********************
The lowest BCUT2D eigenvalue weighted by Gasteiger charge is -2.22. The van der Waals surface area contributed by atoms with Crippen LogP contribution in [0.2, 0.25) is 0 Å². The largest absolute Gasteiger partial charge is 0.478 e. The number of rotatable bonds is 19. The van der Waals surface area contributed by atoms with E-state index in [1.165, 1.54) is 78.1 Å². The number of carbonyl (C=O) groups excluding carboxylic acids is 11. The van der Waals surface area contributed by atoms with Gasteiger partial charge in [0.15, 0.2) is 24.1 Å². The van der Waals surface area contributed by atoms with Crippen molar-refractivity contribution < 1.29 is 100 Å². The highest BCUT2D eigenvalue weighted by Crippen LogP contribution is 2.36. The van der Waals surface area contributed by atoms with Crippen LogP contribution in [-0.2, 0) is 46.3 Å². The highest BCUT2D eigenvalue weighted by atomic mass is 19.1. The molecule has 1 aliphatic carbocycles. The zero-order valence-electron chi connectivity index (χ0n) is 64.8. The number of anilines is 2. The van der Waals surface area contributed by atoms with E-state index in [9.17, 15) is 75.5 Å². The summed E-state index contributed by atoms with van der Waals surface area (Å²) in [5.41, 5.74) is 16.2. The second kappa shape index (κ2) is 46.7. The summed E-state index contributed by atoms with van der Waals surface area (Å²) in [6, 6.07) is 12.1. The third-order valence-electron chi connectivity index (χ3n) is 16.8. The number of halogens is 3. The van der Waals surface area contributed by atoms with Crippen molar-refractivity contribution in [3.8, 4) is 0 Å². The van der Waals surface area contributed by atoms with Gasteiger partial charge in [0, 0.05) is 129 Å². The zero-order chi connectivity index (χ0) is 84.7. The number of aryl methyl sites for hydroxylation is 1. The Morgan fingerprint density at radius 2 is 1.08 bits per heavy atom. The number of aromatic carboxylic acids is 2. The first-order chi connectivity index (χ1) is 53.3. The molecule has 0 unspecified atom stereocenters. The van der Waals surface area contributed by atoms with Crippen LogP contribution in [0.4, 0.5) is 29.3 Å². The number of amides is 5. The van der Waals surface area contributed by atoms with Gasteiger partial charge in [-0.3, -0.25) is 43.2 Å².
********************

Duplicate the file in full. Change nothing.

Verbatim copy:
The lowest BCUT2D eigenvalue weighted by Gasteiger charge is -2.22. The van der Waals surface area contributed by atoms with Crippen LogP contribution in [0.2, 0.25) is 0 Å². The largest absolute Gasteiger partial charge is 0.478 e. The number of rotatable bonds is 19. The van der Waals surface area contributed by atoms with E-state index in [1.165, 1.54) is 78.1 Å². The number of carbonyl (C=O) groups excluding carboxylic acids is 11. The van der Waals surface area contributed by atoms with Gasteiger partial charge in [0.15, 0.2) is 24.1 Å². The van der Waals surface area contributed by atoms with Crippen molar-refractivity contribution < 1.29 is 100 Å². The highest BCUT2D eigenvalue weighted by Crippen LogP contribution is 2.36. The van der Waals surface area contributed by atoms with Crippen LogP contribution in [-0.2, 0) is 46.3 Å². The highest BCUT2D eigenvalue weighted by atomic mass is 19.1. The molecule has 1 aliphatic carbocycles. The zero-order valence-electron chi connectivity index (χ0n) is 64.8. The number of anilines is 2. The van der Waals surface area contributed by atoms with E-state index in [9.17, 15) is 75.5 Å². The summed E-state index contributed by atoms with van der Waals surface area (Å²) in [5.41, 5.74) is 16.2. The second kappa shape index (κ2) is 46.7. The summed E-state index contributed by atoms with van der Waals surface area (Å²) in [6, 6.07) is 12.1. The third-order valence-electron chi connectivity index (χ3n) is 16.8. The number of halogens is 3. The van der Waals surface area contributed by atoms with Crippen molar-refractivity contribution in [3.8, 4) is 0 Å². The van der Waals surface area contributed by atoms with Gasteiger partial charge in [0, 0.05) is 129 Å². The zero-order chi connectivity index (χ0) is 84.7. The number of aryl methyl sites for hydroxylation is 1. The Morgan fingerprint density at radius 2 is 1.08 bits per heavy atom. The number of aromatic carboxylic acids is 2. The first-order chi connectivity index (χ1) is 53.3. The molecule has 0 unspecified atom stereocenters. The van der Waals surface area contributed by atoms with Crippen LogP contribution in [0.4, 0.5) is 29.3 Å². The number of amides is 5. The van der Waals surface area contributed by atoms with Gasteiger partial charge in [-0.3, -0.25) is 43.2 Å².